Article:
LONDON, Feb 11 (Reuters) - Kazakhstan’s hefty devaluation could see other ex-Soviet states follow suit to protect their trade against fallout from a slide in the rouble as Moscow moves to float its currency.
The rouble has lost 6 percent against the dollar this year and many analysts see that as the key factor that prompted Kazakhstan, which buys nearly 40 percent of its imports from Russia, to seize the initiative and devalue its tenge on Tuesday by 19 percent against the dollar.
It may also push Belarus and Ukraine into devaluations of their own - potentially a beggar-thy-neighbour cycle that risks disrupting trade balances across the region.
“In all these countries, authorities are looking at the rouble in their rear-view mirror,” said Christopher Granville, managing director at consultancy Trusted Sources in London.
“The rouble is the anchor currency for the wider trading area so you are seeing other countries responding to Russia allowing a sharp rouble move.”
Kazakhstan attributed its move to global volatility caused by the U.S. Federal Reserve scaling back its policy of printing money through buying financial assets. But analysts saw the explanation rather in an effective depreciation of the rouble against the tenge by some 10 percent over the past year.
“The devaluation versus the dollar clearly targets the rouble-tenge cross,” said ING Bank’s Dmitry Polevoy, who added in a note to clients that calculations on a balance of payments basis put fair value for the tenge roughly 10 percent stronger than the 185 per dollar which is now the central bank target.
“So the National Bank of Kazakhstan wins a more beneficial position for the tenge,” Polevoy said. “The only question is whether Russia will follow suit.”
Tuesday’s Kazakh move comes exactly five years after an 18-percent tenge devaluation.
Back then, plunging oil prices had undermined the rouble. This time, too, the process began in Moscow, which last month scrapped targeted rouble interventions, indicating a shift to a fully floating currency was on track for 2015.
Along with the broader flight from emerging markets, that sent the rouble to record lows against a dollar-euro basket.
For Moscow’s customs union partners, Belarus and Kazakhstan, the shift is particularly bad news because their local producers can no longer use tariff barriers against cheap imports from their giant neighbour.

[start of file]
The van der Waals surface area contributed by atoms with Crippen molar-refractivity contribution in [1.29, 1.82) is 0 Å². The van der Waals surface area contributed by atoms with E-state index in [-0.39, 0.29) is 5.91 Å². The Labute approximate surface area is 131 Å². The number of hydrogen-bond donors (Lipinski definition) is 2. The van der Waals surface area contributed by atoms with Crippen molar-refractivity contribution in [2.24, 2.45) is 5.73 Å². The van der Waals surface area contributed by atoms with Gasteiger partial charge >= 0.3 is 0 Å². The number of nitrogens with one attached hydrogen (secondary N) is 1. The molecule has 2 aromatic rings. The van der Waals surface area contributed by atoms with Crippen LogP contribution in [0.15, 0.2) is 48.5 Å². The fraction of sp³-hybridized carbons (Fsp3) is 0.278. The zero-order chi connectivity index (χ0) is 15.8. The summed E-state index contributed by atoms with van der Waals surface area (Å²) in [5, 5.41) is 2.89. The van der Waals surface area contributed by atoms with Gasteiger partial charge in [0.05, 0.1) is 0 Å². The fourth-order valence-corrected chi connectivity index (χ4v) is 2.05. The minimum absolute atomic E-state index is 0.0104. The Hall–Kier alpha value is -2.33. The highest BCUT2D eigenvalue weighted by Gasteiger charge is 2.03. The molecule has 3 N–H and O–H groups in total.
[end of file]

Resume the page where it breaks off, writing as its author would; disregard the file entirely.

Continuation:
Russian exports to Kazakhstan for instance have risen sharply in the past year, trade data show, with 38 percent of Kazakhstan’s imports now coming from its northern neighbour.
Around 7 percent of Kazakh exports go to Russia.
Kazakhstan’s trade surplus shrank by more than 10 percent last year, while the current account surplus fell to a sixth of 2012 levels, a factor the central bank cited for its action.
Russia may not respond directly to the Kazakh devaluation; though it is unlikely to stand in the way of further weakening in the rouble, its exports to its neighbours are limited.
“For Russia, it’s not a big deal,” said Alfa Bank economist Natalia Orlova in Moscow, who estimated Ukraine and Kazakhstan each account for just 3-4 percent of Russian trade.
“But for these other countries, the fact that the rouble is going down is really complicating things. They are feeling the global situation, but through Russia.”
Ukraine and Belarus may have little choice but to follow Kazakhstan down the devaluation route.
“The National Bank will not react in the next week or two,” said Dmitry Kruk, an economist at the Belarussian Economic Research and Outreach Centre in Minsk.
“But if the devaluation of the Russian currency is more prolonged, then it will have to take account of this fact and let the Belarussian rouble fall.”
The currency of Russia’s western neighbour is linked to the Russian rouble by a crawling peg.
In Ukraine, where the prospect of joining the Russian-led customs union has contributed to mass protests against the government in the past three months, there has already been pressure on the hryvnia and the fact that a third of Ukraine’s imports come from Russia may add to pressure for a devaluation.
Last week, the central bank imposed currency controls to slow a decline of 10 percent against the dollar since November that was prompted in part by protests against the president’s rejection of a trade deal with the EU under Russian pressure.
But diminishing reserves, a huge trade deficit and a recession are clearly tempting Kiev to let the hryvnia weaken.
The currency fell over 2 percent after the Kazakh announcement while the Belarussian rouble also weakened.
Much will depend on what Russia does next.
Many reckon it will simply let the rouble slip gradually.
But the Kazakh move could inspire others to try and seize the initiative in the currency war: “Their idea seems to be that the trend of currency weakness will persist,” Granville said of the Kazakhs. “And they would rather get ahead.”